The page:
nursing homes

Senior Citizens Likely to Work Post-Retirement

Americans are working into their senior years more than ever in the 21st century. About half of workers plan to keep at least a part-time job after they retire, and nearly a third say they will be retiring after the age of 70 or will never retire.

“I don’t know how many people, unless they are extremely affluent, can afford to retire at 55, or even 65,” says Eileen Felske, 57, who cares for her elderly father. “Given the economy today, unless you were in a profession making a quarter of a million dollars a year, not too many can say ‘I’m confident enough to stop working.’ It’s not an age issue; it’s just what we are living through.”

Older Americans are needing to work later in their lives to support themselves. Since there’s been no cost of living increase in Social Security, the state of the economy has made what used to be enough to retire on no longer sufficient. People are also living longer in modern times, and with longer lives come more years of expenses–specifically more medical costs. However, aside from financial need, some middle-aged and senior citizens continue working for personal reasons.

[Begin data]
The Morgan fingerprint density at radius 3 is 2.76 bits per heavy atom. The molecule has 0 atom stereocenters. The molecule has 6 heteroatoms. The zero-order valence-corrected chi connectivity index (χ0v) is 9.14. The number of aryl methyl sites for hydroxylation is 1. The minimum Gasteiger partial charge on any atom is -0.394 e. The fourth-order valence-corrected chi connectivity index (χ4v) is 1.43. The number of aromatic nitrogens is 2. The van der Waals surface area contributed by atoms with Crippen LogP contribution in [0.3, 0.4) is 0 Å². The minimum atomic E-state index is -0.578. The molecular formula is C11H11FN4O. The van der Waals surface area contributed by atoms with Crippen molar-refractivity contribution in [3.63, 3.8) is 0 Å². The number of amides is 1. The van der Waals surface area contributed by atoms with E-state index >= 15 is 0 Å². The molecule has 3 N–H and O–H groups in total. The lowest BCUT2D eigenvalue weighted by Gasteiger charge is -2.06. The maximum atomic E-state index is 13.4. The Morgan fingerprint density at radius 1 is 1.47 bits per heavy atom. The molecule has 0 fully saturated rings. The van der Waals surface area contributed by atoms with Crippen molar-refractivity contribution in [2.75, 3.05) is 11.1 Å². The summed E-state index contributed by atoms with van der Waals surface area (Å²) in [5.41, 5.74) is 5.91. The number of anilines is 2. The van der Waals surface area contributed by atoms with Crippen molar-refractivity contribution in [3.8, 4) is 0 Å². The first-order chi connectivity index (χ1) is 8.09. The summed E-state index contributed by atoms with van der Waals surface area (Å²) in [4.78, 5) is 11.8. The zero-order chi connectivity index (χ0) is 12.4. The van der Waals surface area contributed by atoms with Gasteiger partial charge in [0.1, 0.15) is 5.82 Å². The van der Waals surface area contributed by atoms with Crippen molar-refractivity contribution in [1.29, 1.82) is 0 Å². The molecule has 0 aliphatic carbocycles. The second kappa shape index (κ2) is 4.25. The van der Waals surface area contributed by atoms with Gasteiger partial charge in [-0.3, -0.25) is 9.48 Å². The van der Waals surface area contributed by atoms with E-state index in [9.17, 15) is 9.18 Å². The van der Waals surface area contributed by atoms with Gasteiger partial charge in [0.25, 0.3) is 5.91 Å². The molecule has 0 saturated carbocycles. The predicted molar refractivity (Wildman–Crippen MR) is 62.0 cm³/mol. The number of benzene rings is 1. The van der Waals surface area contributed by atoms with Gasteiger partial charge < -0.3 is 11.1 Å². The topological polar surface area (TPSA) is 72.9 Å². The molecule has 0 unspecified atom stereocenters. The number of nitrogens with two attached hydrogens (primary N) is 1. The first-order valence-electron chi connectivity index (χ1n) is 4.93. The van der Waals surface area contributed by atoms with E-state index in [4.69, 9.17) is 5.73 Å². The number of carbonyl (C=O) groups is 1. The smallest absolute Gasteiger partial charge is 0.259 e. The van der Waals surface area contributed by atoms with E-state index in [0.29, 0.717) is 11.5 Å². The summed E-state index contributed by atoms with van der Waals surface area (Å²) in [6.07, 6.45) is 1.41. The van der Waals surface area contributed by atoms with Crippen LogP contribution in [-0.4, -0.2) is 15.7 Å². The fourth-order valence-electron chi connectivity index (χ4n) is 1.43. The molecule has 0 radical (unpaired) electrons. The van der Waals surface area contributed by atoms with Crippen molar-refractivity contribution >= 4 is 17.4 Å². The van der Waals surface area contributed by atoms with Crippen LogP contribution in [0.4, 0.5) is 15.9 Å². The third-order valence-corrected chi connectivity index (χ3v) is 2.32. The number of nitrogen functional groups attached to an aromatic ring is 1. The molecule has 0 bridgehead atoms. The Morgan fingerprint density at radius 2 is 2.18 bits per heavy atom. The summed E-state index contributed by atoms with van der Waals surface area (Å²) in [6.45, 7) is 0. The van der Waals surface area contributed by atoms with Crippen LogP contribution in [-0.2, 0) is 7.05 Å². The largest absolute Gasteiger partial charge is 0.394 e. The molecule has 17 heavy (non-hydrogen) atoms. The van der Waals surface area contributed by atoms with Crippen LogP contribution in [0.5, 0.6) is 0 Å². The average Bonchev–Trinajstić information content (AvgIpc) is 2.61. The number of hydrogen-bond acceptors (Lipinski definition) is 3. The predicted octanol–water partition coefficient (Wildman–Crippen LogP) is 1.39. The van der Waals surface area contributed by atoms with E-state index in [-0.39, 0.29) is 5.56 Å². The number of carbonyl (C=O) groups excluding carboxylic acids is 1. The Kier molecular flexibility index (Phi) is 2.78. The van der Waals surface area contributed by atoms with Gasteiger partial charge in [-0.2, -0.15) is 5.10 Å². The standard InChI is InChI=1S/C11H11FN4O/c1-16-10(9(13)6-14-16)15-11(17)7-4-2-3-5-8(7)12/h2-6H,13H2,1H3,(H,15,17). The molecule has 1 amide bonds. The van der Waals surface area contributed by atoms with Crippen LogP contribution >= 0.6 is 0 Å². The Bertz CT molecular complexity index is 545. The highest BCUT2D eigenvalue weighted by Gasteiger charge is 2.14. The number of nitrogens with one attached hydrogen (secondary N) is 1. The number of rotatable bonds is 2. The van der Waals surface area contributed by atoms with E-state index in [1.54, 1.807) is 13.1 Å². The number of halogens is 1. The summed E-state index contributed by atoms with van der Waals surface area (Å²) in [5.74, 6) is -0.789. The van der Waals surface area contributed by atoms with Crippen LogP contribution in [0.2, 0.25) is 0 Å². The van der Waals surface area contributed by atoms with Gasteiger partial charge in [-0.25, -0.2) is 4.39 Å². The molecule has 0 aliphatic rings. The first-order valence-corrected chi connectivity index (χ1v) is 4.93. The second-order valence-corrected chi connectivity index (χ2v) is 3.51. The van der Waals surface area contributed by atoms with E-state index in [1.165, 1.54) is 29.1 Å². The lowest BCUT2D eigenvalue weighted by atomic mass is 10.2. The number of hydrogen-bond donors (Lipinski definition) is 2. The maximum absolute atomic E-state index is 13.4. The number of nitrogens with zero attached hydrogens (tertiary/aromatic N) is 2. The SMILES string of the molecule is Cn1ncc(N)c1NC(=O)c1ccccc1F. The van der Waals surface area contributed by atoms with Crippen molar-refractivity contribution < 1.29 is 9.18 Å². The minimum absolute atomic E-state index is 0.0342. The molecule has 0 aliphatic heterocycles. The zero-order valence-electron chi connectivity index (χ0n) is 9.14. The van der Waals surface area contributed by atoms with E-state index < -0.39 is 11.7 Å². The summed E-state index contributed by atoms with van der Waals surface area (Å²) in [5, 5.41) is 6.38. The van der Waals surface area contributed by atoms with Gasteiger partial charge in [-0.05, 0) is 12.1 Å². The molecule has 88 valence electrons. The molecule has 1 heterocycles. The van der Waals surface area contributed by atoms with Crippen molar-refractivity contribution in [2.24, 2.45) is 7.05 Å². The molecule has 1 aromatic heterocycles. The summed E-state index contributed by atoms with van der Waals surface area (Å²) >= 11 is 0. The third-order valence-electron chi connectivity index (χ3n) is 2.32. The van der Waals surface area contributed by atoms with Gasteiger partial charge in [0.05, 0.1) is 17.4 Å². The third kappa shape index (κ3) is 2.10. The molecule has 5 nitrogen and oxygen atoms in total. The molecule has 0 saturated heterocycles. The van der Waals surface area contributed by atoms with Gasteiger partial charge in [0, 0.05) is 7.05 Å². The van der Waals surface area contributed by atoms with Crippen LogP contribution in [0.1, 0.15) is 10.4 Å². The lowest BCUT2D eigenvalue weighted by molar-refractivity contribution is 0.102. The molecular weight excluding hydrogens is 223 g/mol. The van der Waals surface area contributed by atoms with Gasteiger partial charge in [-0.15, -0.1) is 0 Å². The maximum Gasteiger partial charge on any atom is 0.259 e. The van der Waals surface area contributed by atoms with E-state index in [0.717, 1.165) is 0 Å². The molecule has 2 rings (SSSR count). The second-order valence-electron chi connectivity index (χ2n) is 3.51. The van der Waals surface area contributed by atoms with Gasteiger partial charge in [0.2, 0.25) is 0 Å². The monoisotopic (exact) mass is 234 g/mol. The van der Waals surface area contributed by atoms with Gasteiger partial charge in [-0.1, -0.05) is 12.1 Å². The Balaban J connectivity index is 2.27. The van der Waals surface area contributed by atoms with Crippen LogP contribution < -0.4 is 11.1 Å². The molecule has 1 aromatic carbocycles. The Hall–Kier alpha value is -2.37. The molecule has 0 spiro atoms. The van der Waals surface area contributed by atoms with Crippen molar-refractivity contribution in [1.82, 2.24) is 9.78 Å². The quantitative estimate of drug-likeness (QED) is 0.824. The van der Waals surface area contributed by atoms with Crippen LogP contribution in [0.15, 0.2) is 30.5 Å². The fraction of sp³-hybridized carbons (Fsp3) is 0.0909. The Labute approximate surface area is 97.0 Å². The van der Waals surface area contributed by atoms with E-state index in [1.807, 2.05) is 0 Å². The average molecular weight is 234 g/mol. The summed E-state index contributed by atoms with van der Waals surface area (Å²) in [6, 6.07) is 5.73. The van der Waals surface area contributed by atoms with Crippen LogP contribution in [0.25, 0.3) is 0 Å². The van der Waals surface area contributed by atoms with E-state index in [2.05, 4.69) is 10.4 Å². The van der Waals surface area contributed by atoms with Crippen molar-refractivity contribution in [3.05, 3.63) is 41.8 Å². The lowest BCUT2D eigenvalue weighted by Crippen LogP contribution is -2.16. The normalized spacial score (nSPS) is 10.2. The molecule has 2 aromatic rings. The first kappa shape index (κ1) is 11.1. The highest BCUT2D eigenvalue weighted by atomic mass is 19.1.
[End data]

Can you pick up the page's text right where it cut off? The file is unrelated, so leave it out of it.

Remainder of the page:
Germaine Alhes, 76, has worked in the same hospital since she was 18 years old, and says she no longer has a monetary reason to continue employment.

“I enjoy the work,” she said. “It’s hard to imagine people who go to work and don’t like what they’re doing. The people (at the hospital) are like my second family […] I enjoy the patient care and am thankful I can still do it. When you think about retiring, you get kind of teary eyed. […] It’s been your whole life.”



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Lucy is a recent graduate of Western Washington University, majoring in English with an emphasis in Creative Writing. Lucy tagged this post with: , Read 7 articles by
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